The first year I grew flowers, my cutting garden was a delightful jungle of flowers and waist high weeds. While I loved the process of selecting varieties, planting, tending and picking I hadn’t anticipated just how much energy would be used battling weeds to ensure a healthy and abundant harvest. The following spring, determined to have a more successful experience, I borrowed a thousand dollars from my Mom and ordered enough landscape fabric to cover my barely half acre plot.
While it was a huge investment, it was the only way I could see being able to manage the weeds, wrangle our two small children and grow my budding little business. That spring, Chris burned close to 15,000 holes in landscape fabric and I finally had a thriving and relatively weed free garden.
A lot has changed since then, both the kids and the garden have grown rapidly, but that initial batch of landscape fabric is still in use and has been added to each season.
While weed suppression is our main reason for using landscape fabric, there are a few additional benefits worth noting. Unlike plastic, landscape fabric is reusable. The majority of our stock is in its eighth season and shows little to no wear. I recently inherited a batch from a former flower farmer that dates back to the early 90’s and is still in pretty good shape considering its age. I am hopeful that ours will last for 20+ years.
Things like Zinnias, Celosia and Basil which like warmer soil and added heat thrive when planted into the fabric. And moisture retention seems to be greatly increased with the use of fabric. Another great bonus is that fabric makes for a tidy, clean looking garden. Proper plant spacing is a snap when the holes are already preset.
Lastly, weed pressure is greatly decreased. We generally only have to do two early rounds of weeding on the fabric beds before they can coast for the rest of the season untended. Compared to the typical four or five rounds of weeding needed on our open field crops, the cost of the fabric quickly pays for itself in saved labor.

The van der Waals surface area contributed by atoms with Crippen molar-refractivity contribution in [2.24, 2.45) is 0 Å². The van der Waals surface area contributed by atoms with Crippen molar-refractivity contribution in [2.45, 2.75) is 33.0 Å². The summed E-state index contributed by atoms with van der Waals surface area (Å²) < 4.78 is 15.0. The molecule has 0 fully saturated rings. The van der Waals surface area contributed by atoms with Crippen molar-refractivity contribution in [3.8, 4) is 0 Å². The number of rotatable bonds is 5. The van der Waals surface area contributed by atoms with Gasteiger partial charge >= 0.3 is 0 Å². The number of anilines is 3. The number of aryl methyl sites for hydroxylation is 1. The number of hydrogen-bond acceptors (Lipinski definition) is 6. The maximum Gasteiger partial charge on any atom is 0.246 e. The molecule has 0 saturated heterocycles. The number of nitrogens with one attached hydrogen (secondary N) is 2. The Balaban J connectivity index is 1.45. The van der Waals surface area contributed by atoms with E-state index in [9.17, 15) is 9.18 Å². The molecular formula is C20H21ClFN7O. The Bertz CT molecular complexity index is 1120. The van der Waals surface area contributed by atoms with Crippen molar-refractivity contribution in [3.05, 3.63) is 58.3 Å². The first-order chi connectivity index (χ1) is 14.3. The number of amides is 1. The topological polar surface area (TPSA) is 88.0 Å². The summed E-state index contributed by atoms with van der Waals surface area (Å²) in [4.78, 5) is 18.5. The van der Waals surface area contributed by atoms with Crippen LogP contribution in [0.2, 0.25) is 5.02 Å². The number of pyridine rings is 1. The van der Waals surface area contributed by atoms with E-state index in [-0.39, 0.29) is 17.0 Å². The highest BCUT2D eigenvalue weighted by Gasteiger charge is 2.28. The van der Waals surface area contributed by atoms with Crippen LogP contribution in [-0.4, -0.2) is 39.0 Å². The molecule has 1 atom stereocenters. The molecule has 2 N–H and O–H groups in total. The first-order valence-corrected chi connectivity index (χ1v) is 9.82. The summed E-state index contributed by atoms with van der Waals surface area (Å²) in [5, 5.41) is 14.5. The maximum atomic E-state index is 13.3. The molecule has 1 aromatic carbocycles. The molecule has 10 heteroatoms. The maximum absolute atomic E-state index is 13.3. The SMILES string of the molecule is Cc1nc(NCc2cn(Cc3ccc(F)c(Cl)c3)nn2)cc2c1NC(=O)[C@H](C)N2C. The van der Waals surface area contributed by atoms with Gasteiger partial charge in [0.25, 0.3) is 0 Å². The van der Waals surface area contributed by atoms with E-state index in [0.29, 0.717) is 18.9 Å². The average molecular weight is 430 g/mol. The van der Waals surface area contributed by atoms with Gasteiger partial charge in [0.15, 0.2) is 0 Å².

Sunbelt is the brand of landscape fabric we always buy, but if you can’t find it locally, Johnny’s Selected Seeds carries some too. It is shiny on both sides (avoid the type with a fuzzy bottom), is super durable and comes in a number of different lengths and widths. We prefer the 6 foot wide x 300 foot long rolls which allows four feet for the growing bed and if overlapped with another swath of fabric, an 18” wide path in between the beds, which is just enough room to get down for planting, weeding and harvesting.
In the spring we get some pretty crazy winds whipping through the valley so to help anchor the newly laid fabric we have to set down cinderblocks and other heavy farm scraps down the paths. It looks pretty junky (pictured above) but sure does do the trick.
It’s important that when making holes, that the fabric is burned, not cut, to prevent unraveling. To burn the holes you need a small propane canister with a trigger switch called a Bernzomatic. These can be found at most hardware stores for around $60. For perfect spacing and increased efficiency, a burning template should be created beforehand.